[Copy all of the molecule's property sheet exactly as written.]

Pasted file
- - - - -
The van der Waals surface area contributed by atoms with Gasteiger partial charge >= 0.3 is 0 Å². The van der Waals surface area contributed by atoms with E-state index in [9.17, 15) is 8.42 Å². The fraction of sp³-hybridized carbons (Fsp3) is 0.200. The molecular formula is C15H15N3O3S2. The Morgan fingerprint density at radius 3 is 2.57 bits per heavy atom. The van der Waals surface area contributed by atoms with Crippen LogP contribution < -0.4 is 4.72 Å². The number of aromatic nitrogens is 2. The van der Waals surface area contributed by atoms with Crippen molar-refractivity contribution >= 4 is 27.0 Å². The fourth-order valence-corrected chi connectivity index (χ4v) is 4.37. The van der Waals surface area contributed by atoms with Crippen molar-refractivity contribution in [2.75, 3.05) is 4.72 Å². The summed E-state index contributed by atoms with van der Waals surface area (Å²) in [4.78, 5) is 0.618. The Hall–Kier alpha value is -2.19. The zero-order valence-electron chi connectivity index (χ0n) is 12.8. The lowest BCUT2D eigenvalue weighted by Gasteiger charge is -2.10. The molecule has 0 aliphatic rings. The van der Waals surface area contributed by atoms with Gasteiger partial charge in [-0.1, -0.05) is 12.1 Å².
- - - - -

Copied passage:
The van der Waals surface area contributed by atoms with Gasteiger partial charge >= 0.3 is 0 Å². The van der Waals surface area contributed by atoms with E-state index in [9.17, 15) is 8.42 Å². The fraction of sp³-hybridized carbons (Fsp3) is 0.200. The molecular formula is C15H15N3O3S2. The Morgan fingerprint density at radius 3 is 2.57 bits per heavy atom. The van der Waals surface area contributed by atoms with Crippen LogP contribution < -0.4 is 4.72 Å². The number of aromatic nitrogens is 2. The van der Waals surface area contributed by atoms with Crippen molar-refractivity contribution >= 4 is 27.0 Å². The fourth-order valence-corrected chi connectivity index (χ4v) is 4.37. The van der Waals surface area contributed by atoms with Crippen molar-refractivity contribution in [2.75, 3.05) is 4.72 Å². The summed E-state index contributed by atoms with van der Waals surface area (Å²) in [4.78, 5) is 0.618. The Hall–Kier alpha value is -2.19. The zero-order valence-electron chi connectivity index (χ0n) is 12.8. The lowest BCUT2D eigenvalue weighted by Gasteiger charge is -2.10. The molecule has 0 aliphatic rings. The van der Waals surface area contributed by atoms with Gasteiger partial charge in [-0.1, -0.05) is 12.1 Å².